Use bacon drippings or Crisco oil to make a medium brown roux out of flour.  When the roux gets a medium to medium dark brown add water and stir constantly until the roux is mixed in well, add salt and pepper to taste then  turn the burner down and simmer for a little while until the flour taste is gone from the gravy.  The amounts you use depend on how much you are wanting to make.  You should use almost equal amounts of flour and oil for the gravy.  I will usually use a tad bit less flour than oil.   To turn it into a milk gravy, you simply substitute milk for the water. 

This is the recipe that I use and I got from Ma Alford when she made this.  It is the same recipe that I use to make my hamburger steak gravy out of except I saute the onions in the oil and remove them before I add the flour to make the roux.  This way you get the sauteed onion flavor into the gravy as well.

Note: This recipe is done the old fashioned way and doesn't really use measurements. I also found that a modern variation is to use beef broth on place of all or a portion of the water in the gravy, but it makes it really rich.


My Book – The Bottle Tree

 

A couple of people have asked me about the book The Bottle Tree and how I came to write it. Since it is about to be available in print (fingers crossed) I thought this might be a good time to address it.

A long time ago in a land far, far away (Louisiana) I was out with my uncle looking for a cave back in the Kisatchie National Forest. The cave was rumored to have once been the hideout of the outlaw John Murrell during his days when that stretch of Louisiana was claimed by both (and neither) the Spanish and the Americans. It was known as "No Man's Land" or the "Neutral Strip". Since neither side policed it and the major east-west trail, the El Camino Real, ran through it outlaws were having a field day.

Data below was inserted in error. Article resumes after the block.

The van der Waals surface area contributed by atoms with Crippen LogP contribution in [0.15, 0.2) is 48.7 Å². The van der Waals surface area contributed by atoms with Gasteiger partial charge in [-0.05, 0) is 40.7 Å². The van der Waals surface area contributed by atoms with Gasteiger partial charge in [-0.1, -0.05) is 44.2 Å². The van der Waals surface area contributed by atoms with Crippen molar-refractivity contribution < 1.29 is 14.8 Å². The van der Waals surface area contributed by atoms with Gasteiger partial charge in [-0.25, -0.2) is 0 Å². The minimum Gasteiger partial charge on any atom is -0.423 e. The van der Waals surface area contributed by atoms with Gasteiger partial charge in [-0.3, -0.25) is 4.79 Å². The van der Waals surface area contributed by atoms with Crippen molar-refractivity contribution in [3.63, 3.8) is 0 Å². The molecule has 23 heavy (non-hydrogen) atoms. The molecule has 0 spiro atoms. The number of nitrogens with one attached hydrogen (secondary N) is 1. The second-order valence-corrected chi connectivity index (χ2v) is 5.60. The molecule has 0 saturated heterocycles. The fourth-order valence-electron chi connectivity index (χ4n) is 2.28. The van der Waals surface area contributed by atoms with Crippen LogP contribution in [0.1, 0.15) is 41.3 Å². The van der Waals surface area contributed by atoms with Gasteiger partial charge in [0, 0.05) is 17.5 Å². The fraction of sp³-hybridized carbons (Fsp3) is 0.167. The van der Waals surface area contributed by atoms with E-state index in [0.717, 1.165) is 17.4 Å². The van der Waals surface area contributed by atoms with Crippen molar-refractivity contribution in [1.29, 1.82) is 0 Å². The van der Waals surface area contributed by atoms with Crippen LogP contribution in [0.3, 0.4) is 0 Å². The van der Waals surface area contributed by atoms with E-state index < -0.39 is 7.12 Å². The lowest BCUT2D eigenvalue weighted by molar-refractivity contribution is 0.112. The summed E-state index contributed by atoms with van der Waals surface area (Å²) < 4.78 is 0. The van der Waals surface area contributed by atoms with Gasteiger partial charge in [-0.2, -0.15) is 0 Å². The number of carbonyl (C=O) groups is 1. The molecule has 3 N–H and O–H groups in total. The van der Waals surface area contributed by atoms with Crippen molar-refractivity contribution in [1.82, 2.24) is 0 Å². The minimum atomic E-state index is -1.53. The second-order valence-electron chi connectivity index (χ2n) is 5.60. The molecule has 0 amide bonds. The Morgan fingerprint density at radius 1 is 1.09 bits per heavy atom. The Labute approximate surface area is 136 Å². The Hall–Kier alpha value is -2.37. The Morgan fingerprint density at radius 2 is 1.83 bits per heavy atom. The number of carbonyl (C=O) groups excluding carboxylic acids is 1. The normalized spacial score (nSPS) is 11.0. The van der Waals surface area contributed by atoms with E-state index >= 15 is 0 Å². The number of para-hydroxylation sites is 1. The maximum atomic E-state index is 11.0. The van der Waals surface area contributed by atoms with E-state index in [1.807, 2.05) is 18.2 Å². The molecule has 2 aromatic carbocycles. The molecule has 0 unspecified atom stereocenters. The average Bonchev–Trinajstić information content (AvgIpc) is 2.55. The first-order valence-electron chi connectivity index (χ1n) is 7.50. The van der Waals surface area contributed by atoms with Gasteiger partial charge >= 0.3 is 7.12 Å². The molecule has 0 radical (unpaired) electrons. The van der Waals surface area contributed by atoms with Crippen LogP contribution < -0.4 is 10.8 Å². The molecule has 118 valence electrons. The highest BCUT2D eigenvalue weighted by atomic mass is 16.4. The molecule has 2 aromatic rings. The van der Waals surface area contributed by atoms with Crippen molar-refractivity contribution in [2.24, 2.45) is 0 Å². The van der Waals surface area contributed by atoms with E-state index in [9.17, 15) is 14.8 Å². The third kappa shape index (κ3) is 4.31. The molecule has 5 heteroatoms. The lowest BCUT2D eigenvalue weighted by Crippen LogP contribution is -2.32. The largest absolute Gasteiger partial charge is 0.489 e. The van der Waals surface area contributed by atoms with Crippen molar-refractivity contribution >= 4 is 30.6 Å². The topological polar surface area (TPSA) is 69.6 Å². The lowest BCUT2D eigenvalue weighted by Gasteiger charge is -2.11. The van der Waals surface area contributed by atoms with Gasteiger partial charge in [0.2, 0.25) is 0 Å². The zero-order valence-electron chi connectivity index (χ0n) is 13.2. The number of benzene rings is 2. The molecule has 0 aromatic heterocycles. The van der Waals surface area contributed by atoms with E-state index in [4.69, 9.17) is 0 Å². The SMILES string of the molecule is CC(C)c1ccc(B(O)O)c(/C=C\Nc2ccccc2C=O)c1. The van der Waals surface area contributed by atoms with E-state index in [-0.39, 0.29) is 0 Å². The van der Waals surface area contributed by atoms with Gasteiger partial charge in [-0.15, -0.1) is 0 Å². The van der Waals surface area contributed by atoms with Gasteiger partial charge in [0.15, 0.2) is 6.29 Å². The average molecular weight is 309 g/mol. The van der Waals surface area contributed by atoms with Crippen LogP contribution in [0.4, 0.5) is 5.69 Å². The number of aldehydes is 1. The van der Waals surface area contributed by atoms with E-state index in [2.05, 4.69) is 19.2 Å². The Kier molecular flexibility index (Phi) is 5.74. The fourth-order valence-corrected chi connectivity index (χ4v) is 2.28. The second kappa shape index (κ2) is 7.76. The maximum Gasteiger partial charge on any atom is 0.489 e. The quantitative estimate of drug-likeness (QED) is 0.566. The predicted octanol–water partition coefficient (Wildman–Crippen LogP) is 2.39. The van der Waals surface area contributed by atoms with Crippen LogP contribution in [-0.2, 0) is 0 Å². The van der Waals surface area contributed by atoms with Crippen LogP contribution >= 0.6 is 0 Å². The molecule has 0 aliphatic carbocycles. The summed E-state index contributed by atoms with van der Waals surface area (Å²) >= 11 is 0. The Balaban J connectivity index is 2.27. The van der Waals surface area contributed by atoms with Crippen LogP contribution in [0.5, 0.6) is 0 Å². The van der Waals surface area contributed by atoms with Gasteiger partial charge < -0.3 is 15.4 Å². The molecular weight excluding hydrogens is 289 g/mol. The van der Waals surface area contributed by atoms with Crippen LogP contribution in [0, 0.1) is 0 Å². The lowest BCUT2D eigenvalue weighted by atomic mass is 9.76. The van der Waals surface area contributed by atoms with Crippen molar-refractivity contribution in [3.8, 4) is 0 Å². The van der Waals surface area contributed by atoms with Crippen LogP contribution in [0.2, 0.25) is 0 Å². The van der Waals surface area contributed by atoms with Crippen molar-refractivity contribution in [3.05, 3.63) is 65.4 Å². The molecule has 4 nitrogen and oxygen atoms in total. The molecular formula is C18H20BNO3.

The cave was supposed to have horse troughs carved out of the rock and legends of hidden gold are rampant. During my days off I'd take my metal detector and a shovel and we'd wander the hills. If you know me then you know, obviously, I never found the hidden gold but one day while crossing a creek I used the shovel to steady myself and banged it down on what I thought was a rock. A piece of it chipped away and the rich scent of pine wafted forth.

A few minutes later I began finding rusted and, with the exception of a piece off of a wagon, unidentifiable iron parts in the area. We had no idea what the mass in the creek was and mentioned it later to my great aunt. She told us we had found the site of an old turpentine camp that she had lived at when she was a little girl.

There are excellent articles describing the turpentine camps in Texas, Louisiana and Florida here and here.

That is when my imagination kicked in and the result was "The Bottle Tree".

The name itself has been in the back of my mind as a great title for a book for 20 years or so and one day the story just fell into place.

The Bottle Tree is about a simple life and friendship. It also addresses head on the issues of race.

Leesie, the character in the book, was very loosely based on my great-aunt, Thelma Leach, who was a teacher in the Kisatchie area for all of her life. The "colored boy", Johnny Robinson, was named after a childhood friend of mine who attended Provencal School. Provencal is a very, very small town in Natchitoches Parish and when I was a kid had about 300 students, total, in grades from Kindergarten through 12th grade. The kids were bussed in from a huge area spread across Kisatchie Forest.

What is a bottle tree? If you've driven through the south then you've probably seen one. It's a tree or pole with bottles stuck all over it. There are a lot of legends surrounding them, but one in particular is prominent in this story.

The book is a little shorter than I would have liked because I really, really liked writing it. I wanted to stretch it out more but, believe it or not, the book didn't want me to and evaded my doing that at every turn.

I hope you'll get a copy and read it. The story has both funny and sad parts and even though I wrote it and have read it a number of times, I still love it.

You can buy the book at Amazon.com and BarnesAndNoble.com.